Boujee Botanika and The Octopus Opal.
For a business in staid downtown Auburn, the shop at 113 East Main sure carries an off-the-beaten-path title.
But drop in sometime, look around, chat up the people inside, and you’re bound to come away with an appreciation for the aptness of that funky name.
Nothing on those shelves arrived via Amazon, or eBay or Etsy or any other behemoths of e-commerce. Instead, you’ll find spice blends from Egypt, green tea with 1,000-year-old tea leaves from China, magic feathers, all carefully selected by owner Nikole Chisholm.
There are salt bowls to absorb negative energy in a room — recommended for people beset by nightmares or who are dealing with a nasty work place environment.
Nearby are smudge boxes, each with a different set of herbs keyed to whatever a person is trying to exorcise from his or her life.
And just because she likes them, there are numerous small metal skeletons scattered about the joint in yoga poses next to spices for customers who like to flavor their cooking with a bit of magic.
A pleasant but exotic fragrance hangs in the air, drowsily cozies up into the olfactory works and settles in.
What could that be?
“That’s Palo Santo wood. It grows only in Peru and Ecuador and it’s been burned for centuries to purify, and bring blessings and abundance,” said Chisholm, adding that it’s an energy cleanser and resetter, you know, just an all-around neutralizer of bad juju.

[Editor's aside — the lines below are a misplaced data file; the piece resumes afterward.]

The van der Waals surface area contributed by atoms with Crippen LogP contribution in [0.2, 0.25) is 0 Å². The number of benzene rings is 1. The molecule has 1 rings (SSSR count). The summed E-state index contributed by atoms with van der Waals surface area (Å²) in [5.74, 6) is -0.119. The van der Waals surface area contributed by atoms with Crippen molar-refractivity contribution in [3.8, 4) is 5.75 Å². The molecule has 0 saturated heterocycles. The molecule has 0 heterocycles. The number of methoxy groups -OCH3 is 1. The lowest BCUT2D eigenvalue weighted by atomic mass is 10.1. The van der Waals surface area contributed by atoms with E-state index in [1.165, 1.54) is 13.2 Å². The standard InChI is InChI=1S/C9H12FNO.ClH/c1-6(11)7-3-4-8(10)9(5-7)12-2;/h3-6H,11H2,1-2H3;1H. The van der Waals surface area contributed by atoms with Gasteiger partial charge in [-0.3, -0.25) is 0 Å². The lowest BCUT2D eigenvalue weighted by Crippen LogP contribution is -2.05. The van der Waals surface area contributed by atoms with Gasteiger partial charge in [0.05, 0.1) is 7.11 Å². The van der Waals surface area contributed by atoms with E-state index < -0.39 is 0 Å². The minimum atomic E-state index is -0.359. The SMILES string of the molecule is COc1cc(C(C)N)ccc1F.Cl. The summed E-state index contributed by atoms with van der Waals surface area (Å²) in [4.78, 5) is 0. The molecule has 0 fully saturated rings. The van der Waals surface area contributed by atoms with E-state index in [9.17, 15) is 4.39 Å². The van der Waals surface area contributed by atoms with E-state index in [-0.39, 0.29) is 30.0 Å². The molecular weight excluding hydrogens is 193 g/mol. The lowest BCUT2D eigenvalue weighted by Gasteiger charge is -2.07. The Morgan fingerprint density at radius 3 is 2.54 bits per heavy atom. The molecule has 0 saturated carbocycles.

“Pretty much everything (people) do is magical, but a lot of people just don’t think about it. So, I wanted to make sure everybody had something to come in for,” Chisholm said. “People come in and they ask me, ‘How do I do this, or how do I do that?’
“We sell a lot of herbs that are medicinal and magical. I get a lot of people who come in, and they’re like, ‘Oh, I’m a Christian,’ and I go, ‘Oh, that’s fine, you can still be magical.’ Who says you can’t? Because it’s literally a state-of-mind.”
Chisholm got the keys to the small shop July 1, which for years had been the Shoe Forest. She held her soft opening Aug. 2 and her grand opening Sept. 2, she said, “when the moon was full.”
And, brave soul, with COVID-19 raging.
“Yes, I opened in a pandemic,” Chisholm said. “I took a huge risk. I already had a business in Tacoma. But when my husband and I bought a home here, I realized I didn’t really want to drive to Tacoma every day. Then I thought, know what? I should move my business here, and while I am at it, expand. Insane to open in a pandemic, right? But it’s working, yeah, we’re doing well.”
Chisholm founded this establishment and its forebear in Tacoma because, she said, “I couldn’t find a store in Washington where I could walk in and ask a question without being judged.”
Indeed, when your queries, like hers, are about metaphysics, religion, faith, enlightenment, crystals, card readings, healings and the efficacy of different varieties of smudges, you run the risk of being labeled an oddball and offending people of fixed convictions.
But Chisholm is a live-and-let-live sort of woman.